Abstracts for Darwin Day 2017


The evolution of interactions between plants and insects

Douglas J. Futuyma
Distinguished Professor, Department of Ecology and Evolution, Stony Brook University, Stony Brook, New York, U.S.

Abstract: Herbivorous insects and the plants they eat account for nearly half of the described species of organisms. Their immense diversity highlights questions about theevolutionary causes of biological diversity, including the evolution of new species and how they become specialized to use resources. Drawing in part on my laboratory’s contributions, I will pose some questions and tentative answers about ecological specialization, coevolution of interacting species, speciation, and rates of evolution.

Plant reproductive strategies: short-term and long-term evolution

Emma Goldberg
Assistant Professor, College of biological sciences, University of Minnesota, Minnesota, Minneapolis, U.S.

Abstract: Plants have evolved a great variety of reproductive strategies to avoid or increase self-fertilization. Within populations, the evolution of these strategies is determined by both genetics and ecology. At the very large scale, across thousands of species, prevalence of the various strategies is also determined by their influence on speciation and extinction. I will discuss two widespread plant reproductive strategies: rejection of self pollen and separation of sexes. Although both have the immediate effect of reducing self-fertilization, their evolutionary dynamics over millions of years show marked differences.

Ecology and evolution hold hands in Galapagos

Andrew Hendry
Professor, McGill University, Montreal, Quebec, Canada.

Abstract: Evolution can proceed rapidly in response to ecological change and that evolution can then feedback to influence ecological change. I will describe a general framework for these eco-evolutionary dynamics and then populate this framework with data for Darwin's finches. I will show how Darwin's finches evolve in response to differences in seed distributions, and how the resulting variation in beak traits shapes seed and plant communities. These inferences stem from (1) a comparative analysis of 10 years of beak size and shape data for three sites in Galapagos, (2) new genomic data for finches that point toward several "keystone genes" shaping finch-plant interactions, (3) data from multi-year finch exclosures, and (4) spatial variation and measurements of selection on a key plant (Tribulus) with which finches interact. Although much work remains to be done, these results are beginning to build an integrated picture of historical and ongoing eco-evolutionary dynamics in Galapagos.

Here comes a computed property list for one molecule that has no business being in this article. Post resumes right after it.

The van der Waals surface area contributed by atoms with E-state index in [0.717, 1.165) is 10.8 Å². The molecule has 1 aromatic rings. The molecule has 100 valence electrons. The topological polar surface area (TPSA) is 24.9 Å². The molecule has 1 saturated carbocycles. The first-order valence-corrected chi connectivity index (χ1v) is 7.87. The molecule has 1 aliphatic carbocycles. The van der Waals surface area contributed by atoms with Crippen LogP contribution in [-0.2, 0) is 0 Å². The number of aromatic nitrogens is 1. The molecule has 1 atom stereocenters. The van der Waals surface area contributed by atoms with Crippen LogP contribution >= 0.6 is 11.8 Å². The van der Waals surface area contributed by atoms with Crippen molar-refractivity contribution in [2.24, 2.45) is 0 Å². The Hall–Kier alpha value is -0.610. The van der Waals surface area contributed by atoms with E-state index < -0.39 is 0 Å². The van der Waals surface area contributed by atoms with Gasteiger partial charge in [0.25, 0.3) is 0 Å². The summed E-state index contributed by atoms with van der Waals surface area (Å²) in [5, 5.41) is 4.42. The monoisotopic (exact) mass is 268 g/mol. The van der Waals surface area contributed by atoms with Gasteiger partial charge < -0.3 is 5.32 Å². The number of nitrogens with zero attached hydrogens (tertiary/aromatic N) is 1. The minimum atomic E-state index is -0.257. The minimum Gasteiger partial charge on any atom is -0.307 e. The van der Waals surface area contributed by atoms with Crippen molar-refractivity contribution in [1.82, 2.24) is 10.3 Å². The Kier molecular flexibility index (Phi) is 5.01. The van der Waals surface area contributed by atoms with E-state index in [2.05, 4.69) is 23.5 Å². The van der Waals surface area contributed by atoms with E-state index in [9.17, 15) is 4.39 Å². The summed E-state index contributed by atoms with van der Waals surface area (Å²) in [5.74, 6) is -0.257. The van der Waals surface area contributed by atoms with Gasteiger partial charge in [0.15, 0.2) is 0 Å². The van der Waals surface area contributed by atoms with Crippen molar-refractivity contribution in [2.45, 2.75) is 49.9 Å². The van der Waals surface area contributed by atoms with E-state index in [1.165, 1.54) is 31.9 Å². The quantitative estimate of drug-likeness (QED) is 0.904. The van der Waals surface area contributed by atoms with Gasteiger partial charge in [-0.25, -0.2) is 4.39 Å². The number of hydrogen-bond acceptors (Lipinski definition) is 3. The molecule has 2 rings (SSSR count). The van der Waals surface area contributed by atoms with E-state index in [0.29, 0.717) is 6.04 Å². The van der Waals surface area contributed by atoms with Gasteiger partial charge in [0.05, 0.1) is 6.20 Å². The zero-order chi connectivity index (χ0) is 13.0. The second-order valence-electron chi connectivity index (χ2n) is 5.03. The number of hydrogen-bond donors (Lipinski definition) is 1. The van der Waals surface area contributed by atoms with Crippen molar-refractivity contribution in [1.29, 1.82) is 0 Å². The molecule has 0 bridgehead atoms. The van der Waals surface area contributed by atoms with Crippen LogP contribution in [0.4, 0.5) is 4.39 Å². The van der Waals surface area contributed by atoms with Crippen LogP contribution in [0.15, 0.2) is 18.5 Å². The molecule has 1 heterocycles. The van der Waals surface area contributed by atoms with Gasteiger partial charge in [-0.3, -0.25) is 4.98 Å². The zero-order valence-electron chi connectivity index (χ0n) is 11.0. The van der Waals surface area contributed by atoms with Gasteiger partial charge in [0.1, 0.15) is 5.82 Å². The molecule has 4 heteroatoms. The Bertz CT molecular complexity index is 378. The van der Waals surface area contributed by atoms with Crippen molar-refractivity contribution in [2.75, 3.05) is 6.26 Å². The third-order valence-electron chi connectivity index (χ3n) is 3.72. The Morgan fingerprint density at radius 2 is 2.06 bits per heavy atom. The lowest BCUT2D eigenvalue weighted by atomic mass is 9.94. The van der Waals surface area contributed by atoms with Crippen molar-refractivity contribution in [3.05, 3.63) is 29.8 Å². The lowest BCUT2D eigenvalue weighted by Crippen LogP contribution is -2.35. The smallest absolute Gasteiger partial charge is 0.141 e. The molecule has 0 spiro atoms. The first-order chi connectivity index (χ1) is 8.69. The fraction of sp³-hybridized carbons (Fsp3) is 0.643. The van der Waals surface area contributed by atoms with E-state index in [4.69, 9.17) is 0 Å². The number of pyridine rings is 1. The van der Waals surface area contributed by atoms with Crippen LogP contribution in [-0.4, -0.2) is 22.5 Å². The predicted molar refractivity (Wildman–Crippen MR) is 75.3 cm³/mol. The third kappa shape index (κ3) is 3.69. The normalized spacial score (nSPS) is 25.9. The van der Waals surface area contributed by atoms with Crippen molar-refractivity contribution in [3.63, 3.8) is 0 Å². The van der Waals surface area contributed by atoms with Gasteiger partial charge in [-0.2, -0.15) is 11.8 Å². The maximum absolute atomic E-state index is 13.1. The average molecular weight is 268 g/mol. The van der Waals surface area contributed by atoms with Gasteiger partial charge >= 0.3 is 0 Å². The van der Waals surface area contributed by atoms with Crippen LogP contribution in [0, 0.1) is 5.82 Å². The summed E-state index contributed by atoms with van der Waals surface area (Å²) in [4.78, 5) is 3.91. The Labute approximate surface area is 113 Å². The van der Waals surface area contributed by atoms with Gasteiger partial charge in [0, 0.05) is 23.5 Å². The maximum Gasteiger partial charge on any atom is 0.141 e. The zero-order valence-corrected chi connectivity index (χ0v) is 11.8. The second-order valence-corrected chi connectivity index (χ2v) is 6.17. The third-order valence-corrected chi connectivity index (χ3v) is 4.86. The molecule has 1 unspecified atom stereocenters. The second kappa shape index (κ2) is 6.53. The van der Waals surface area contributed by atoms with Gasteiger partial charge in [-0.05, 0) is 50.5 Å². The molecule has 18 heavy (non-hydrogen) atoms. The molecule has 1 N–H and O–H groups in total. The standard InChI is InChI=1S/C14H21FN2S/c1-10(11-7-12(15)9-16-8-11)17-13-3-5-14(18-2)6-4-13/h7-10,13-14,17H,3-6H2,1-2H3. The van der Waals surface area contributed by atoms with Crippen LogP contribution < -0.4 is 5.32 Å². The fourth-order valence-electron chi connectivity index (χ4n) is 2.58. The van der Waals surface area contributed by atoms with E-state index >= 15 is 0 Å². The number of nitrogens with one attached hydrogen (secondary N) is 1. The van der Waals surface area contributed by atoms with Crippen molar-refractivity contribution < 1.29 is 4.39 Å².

Why individual variation is important for ecology and evolution

Yngvild Vindenes
Researcher, CEES, IBV, University of Oslo.

Abstract: Darwin realized that individual variation, "however slight", is paramount for natural selection, and consequently the formation of new species. Individual variation is a key focus in modern evolutionary biology, but has largely been ignored in modern ecology. I will explore different causes of individual variation within species, and using an empirical example of pike I will discuss how such variation can have large impacts on population dynamics, responses to environmental change, and individual interactions. These ecological processes may in turn lead to new evolutionary changes by altering the selection pressures. I will highlight how modern demographic approaches (models that link individual trait variation to population level processes) can provide a framework to study ecological and evolutionary dynamics at the same time. I suggest how we can use this framework to bridge temporal and organizational scales in biological systems.

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Published Jan. 25, 2017 11:58 AM - Last modified Feb. 7, 2017 12:57 PM